While much of the discussion around mobile learning centers on new devices, MGSD CTO, Dr. Scott Smith, is quick to highlight the importance of a robust network and wireless infrastructure that supports what teachers and students want to do in the classroom. In this video, Dr. Smith also discusses the importance of making strategic investments to “future proof” the network for evolving models of teaching and learning.
Spotting the next innovation that could bring benefits to customers, or that could challenge the continued success of existing products, is a challenge that is front-of-mind for every company.
But keeping a finger on the pulse of every innovation that could bring such a disruption is a daunting prospect. That’s certainly true for Cisco. We are a leader in more than a dozen industry segments. As a result, we have to keep our ear close to the ground in more markets than most.
So how on earth do we do that? In a nutshell: the wisdom of a (very expert) crowd.
Experience suggests that relying on the same people who build products or services to also keep a watchful eye on disruptive innovations that could displace those self-same products can be counterproductive. Accordingly, Cisco assembled a self-nominated team of enthusiasts unaffiliated with any particular function or business unit to take up the challenge of identifying technology developments worldwide.
We call that team and the process that unearths those emerging innovations The Technology Radar.
The Technology Radar is based on the insights of 70+ globally-positioned ‘scouts’. These volunteer scouts (all of them have other full-time jobs at Cisco) have become fundamental to Cisco’s intelligence gathering initiatives. By channeling their passion for emerging technologies, Cisco is identifying opportunities and threats that could impact our business in five, ten or even twenty-five years time.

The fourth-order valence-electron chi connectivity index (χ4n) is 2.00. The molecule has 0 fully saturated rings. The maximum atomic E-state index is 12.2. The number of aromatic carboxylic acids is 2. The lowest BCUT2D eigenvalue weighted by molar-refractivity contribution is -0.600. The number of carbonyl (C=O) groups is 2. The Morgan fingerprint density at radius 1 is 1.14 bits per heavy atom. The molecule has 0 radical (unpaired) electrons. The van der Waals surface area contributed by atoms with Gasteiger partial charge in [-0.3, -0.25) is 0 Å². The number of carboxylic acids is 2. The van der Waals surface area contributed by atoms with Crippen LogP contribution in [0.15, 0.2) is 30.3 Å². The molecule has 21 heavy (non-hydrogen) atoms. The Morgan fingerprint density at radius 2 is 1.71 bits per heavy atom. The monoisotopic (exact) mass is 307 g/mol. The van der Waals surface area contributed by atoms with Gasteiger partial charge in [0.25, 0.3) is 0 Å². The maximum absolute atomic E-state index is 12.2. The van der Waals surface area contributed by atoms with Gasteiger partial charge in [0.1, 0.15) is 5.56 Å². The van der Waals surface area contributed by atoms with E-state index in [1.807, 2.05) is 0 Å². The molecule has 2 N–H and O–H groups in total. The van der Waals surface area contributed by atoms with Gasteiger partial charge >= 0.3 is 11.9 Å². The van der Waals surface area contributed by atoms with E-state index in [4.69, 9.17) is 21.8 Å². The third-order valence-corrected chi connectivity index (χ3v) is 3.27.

Because of their insights, our Technology Radar now tracks approximately 90 technologies that help Cisco’s senior engineering and business leaders make informed strategic decisions on everything from product development to acquisitions. For example, it was our Technology Radar scouts who spotted the “Internet of Everything” trend that Dave Evans has been blogging about recently, and “Power-over-Ethernet”, a technology that enables more efficient management and power consumption of electronic devices, long before they became common topics of discussion in the industry.
In capturing the wisdom of the crowd to inform company strategy, the Technology Radar joins other programs like Cisco iPrize, the company’s global innovation contest, and its iZone internal employee ideation site, as examples of Cisco’s ongoing commitment to fostering open and crowd-sourced innovation at the company.
So what are our ingenious Technology Radar scouts talking about right now? We talked to Stephan Monterde, who runs the Cisco Technology Radar program out of Switzerland, to hear about what new developments are bubbling up.
Check out this video interview with Stephan to hear more about emerging technologies, such as the Human Machine Interface.